influences of fear, is the solitude and personal responsibility of her own individual life. The strongest reason why we ask for woman a voice in the government under
which she lives; in the religion she is asked to believe; equality in social life, where she is the chief factor; a place in the trades and professions, where she may
earn her bread, is because of her birthright to self-sovereignty; because, as an individual, she must rely on herself. No matter how much women prefer to lean, to be
protected and supported, nor how much men desire to have them do so, they must make the voyage of life alone, and for safety in an emergency they must know something
of the laws of navigation. To guide our own craft, we must be captain, pilot, engineer; with chart and compass to stand at the wheel; to watch the wind and waves and
know when to take in the sail, and to read the signs in the firmament over all. In matters not whether the solitary voyager is man or woman. . . .
 The talk of sheltering woman from the fierce storms of life is the sheerest mockery, for they beat on her from every point of the compass, just as they do on man,
and with more fatal results, for he has been trained to protect himself, to resist, to conquer. Such are the facts in human experience, the responsibilities of
individual sovereignty. Rich and poor, intelligent and ignorant, wise and foolish, virtuous and vicious, man and woman, it is ever the same, each soul must depend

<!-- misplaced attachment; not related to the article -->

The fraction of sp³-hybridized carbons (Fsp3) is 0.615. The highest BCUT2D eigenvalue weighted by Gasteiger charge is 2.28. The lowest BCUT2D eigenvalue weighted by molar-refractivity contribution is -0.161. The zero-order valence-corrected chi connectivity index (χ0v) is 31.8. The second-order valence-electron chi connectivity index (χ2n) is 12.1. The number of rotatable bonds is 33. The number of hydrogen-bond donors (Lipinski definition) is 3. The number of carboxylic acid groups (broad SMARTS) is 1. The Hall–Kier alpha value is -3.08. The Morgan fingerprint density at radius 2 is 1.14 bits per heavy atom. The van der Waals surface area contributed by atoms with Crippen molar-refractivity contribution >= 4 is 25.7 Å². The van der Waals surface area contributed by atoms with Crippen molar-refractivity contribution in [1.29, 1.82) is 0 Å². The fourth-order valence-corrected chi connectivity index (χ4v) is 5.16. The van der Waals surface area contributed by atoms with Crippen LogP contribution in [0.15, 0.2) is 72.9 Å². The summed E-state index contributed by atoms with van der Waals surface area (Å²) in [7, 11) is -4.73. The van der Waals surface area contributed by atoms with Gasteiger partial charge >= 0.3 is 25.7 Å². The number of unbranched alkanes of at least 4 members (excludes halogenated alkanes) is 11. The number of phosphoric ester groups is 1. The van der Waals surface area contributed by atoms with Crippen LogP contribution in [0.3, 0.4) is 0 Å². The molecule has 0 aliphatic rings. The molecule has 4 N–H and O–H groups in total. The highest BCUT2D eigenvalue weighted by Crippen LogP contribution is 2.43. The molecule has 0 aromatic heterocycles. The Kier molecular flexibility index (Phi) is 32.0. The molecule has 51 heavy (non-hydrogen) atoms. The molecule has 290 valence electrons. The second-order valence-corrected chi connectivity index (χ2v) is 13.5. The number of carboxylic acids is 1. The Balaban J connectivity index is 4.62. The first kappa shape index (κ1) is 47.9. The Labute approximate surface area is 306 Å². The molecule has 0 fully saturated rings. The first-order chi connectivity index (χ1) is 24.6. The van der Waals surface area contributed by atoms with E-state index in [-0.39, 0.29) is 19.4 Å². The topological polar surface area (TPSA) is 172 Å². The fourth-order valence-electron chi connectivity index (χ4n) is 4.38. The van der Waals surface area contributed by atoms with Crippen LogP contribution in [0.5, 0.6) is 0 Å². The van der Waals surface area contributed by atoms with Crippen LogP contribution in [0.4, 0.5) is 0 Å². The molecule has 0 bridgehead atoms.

wholly on itself.
 Such is individual life. Who, I ask you, can take, dare take, on himself the rights, the duties, the responsibilities of another human soul?
Miss Susan B. Anthony, Mr. Chairman and gentlemen of the committee, I now wish to introduce to you Mrs. Lucy Stone, of Boston, one of the pioneers of our movement, and
one, I believe, who has not yet spoken before the Judiciary Committee of the House, although Mrs. Stanton and myself have been here for the last twenty-five years. We
are very proud to present to you Mrs. Lucy Stone.
ADDRESS OF MRS. LUCY STONE.
Mrs. Lucy Stone, of Boston, next addressed the committee. She said:
 Mr. Chairman and gentlemen of the committee, I arrived in town only last night and did not even know of a hearing here today, so I have not any speech prepared.